|Central Intercollegiate Athletic Association |
|Sports fielded||16 (men's: 8; women's: 8)|
|Region||Middle Atlantic States, South Atlantic States|
|Commissioner||Jacqie Carpenter (since September 2012)|
The Central Intercollegiate Athletic Association (CIAA) is a college athletic conference, mostly consisting of historically black colleges and universities. CIAA institutions participate in sports at the Division II level of the NCAA.
The CIAA sponsors 16 annual championships and is divided into Northern and Southern divisions in every sport except track and field, cross country, and baseball. The CIAA recently partnered with the startup network Bounce TV to televise sporting events and championships beginning in the fall of 2011.
The CIAA, founded on the campus of Hampton Institute (now Hampton University) in 1912, is the oldest African-American athletic conference in the United States. It was originally known as the Colored Intercollegiate Athletic Association and adopted its current name in December 1950.
Founding leaders were Allen Washington and C.H. Williams of Hampton Institute; Ernest J. Marshall of Howard University; George Johnson of Lincoln University, PA ; W.E. Atkins, Charles Frasher, and H.P. Hargrave of Shaw University; and J.W. Barco and J.W. Pierce of Virginia Union University. 
The CIAA's legacy dates back to 1892 when Livingstone College and Biddle University (now Johnson C. Smith University) played in the first football game between two African-American colleges. Many other sports also increased in popularity over the ensuing years.
Football is experiencing a major resurgence after going through a period of decline at several member universities. St. Paul's College disbanded its football program after the 1987 season. In 2002 the sport was revived for three years, preceding its full reestablishment at the NCAA level in 2005.
Similarly, football was absent from the campus of St. Augustine's University for nearly three decades, before getting reinstated by the administration in 2002. Shaw University then brought back its football program in 2003, following a hiatus of 24 years.
Lincoln University, a charter member, added varsity football in 2008 and was readmitted to the CIAA after nearly three decades in Division III. Chowan University joined the CIAA in 2008 for football only. On October 14, 2008, the CIAA Board of Directors admitted Chowan as a full member effective July 1, 2009, the first non-HBCU to play in the conference.
The CIAA, celebrating the Centennial of its founding in 1912, is composed predominantly of Historically Black Colleges and Universities (HBCU) spanning the east coast from Pennsylvania to North Carolina.
On August 27, 2012, the CIAA announced the appointment of Jacqie Carpenter, the first African-American female commissioner to hold the position. 
|Track and field (indoor)|
|Track and field (outdoor)|
- Lincoln (Pa.) left the CIAA after the 1979-80 season, and re-joined back in the 2008-09 season.
- Winston-Salem State left the CIAA after the 2005-06 season, and re-joined back in the 2010-11 season.
|Bluefield State College||Bluefield, West Virginia||Big Blues||WVIAC|
|Delaware State University||Dover, Delaware||Hornets||1945||1970||MEAC|
|Hampton University||Hampton, Virginia||Pirates||1912||1995||MEAC|
|Howard University||Washington, D.C.||Bison||1912||1970||MEAC|
|North Carolina Central University||Durham, North Carolina||Eagles||1928,|
|University of Maryland Eastern Shore||Princess Anne, Maryland||Hawks||MEAC|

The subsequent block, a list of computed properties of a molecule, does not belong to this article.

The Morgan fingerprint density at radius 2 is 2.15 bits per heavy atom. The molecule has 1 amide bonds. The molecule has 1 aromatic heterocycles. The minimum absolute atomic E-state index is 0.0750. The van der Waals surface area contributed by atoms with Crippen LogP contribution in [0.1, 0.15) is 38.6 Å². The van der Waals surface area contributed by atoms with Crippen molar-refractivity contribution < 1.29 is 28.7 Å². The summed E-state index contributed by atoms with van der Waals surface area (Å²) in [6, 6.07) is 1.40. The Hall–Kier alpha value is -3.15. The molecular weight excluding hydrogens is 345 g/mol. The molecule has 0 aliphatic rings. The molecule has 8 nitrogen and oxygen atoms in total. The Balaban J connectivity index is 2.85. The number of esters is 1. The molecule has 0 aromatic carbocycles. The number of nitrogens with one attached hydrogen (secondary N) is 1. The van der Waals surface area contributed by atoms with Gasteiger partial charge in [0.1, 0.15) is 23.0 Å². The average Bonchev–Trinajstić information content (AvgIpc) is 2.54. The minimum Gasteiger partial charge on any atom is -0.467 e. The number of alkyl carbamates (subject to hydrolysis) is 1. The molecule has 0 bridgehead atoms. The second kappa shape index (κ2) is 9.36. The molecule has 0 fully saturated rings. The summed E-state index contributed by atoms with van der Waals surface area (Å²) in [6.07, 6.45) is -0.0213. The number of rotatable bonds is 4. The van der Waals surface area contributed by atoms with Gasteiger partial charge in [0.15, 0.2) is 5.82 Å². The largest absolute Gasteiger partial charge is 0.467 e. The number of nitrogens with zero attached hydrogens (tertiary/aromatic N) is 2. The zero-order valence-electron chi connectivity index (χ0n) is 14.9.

|Morgan State University||Baltimore, Maryland||Bears||MEAC|
|Norfolk State University||Norfolk, Virginia||Spartans||1962||1996||MEAC|
|North Carolina A&T State University||Greensboro, North Carolina||Aggies||1924||1970||MEAC|
|St. Paul's College||Lawrenceville, Virginia||Tigers||1923||2011||Dropped sports in 2011|
|Virginia University of Lynchburg||Lynchburg, Virginia||Dragons||USCAA|
|West Virginia State University||Institute, West Virginia||Yellow Jackets||WVIAC|
|Bowie State||Bulldog Stadium||6,000||A.C. Jordan Arena||2,200|
|Chowan||Garrison Stadium||5,000||Helms Center||3,500|
|Elizabeth City State||Roebuck Stadium||6,500||R. L. Vaughn Center||5,000|
|Fayetteville State||Luther "Nick" Jeralds Stadium||5,520||Felton J. Capel Arena||4,000|
|Johnson C. Smith||Irwin Belk Complex||4,500||Brayboy Gymnasium||2,316|
|Lincoln||Lincoln University Stadium||3,000||Manuel Rivero Hall||3,000|
|Livingstone||Alumni Memorial Stadium||5,500||William Trent Gymnasium||1,500|
|St. Augustine's||George Williams Athletic Complex||2,500||Emery Gymnasium||1,000|
|Shaw||Durham County Stadium||8,500||C.C. Spaulding Gym||1,500|
|Virginia State||Rogers Stadium||13,500||Daniel Gymnasium||3,454|
|Virginia Union||Hovey Field||10,000||Barco-Stevens Hall||2,000|
|Winston-Salem State||Bowman Gray Stadium||22,000||C.E. Gaines Center||3,200|
|Bowie State University||Golden Girls|
|Elizabeth City State University||Dee-Lite Cheerleaders|
|Fayetteville State University||Cheer Phi Smoov Cheerleaders|
|Johnson C. Smith University||Luv-A-Bull Cheerleaders|
|Lincoln University||Fe-Lions Cheerleaders|
|Livingstone College||La La's Cheerleaders|
|St. Augustine's College||BlueChip Cheerleaders|
|Shaw University||Chi Chi Cheerleaders|
|Virginia State University||Woo Woo Cheerleaders|
|Virginia Union University||Rah Rah Cheerleaders|
|Winston-Salem State University||Cheer Phi Cheerleaders|
- ↑ Raymond Schmidt, Shaping College Football: The Transformation of an American Sport, 1919-1930 (Syracuse University Press, 2007) p133
- ↑ "Carpenter Named New CIAA Commissioner". 2012-08-27. http://abclocal.go.com/wtvd/story?section=news/sports&id=8788472. Retrieved 2012-08-27.
- ↑ http://theciaa.com/news/2006-07/tournament_impact040407
- ↑ "Saint Paul's College discontinues athletic program". Onnidan.com. The Onnidan Group. 2011-05-09. http://www.onnidan.com/index.php/newsroom/may-2011/821-saint-pauls-college-discontinues-athletic-program.html.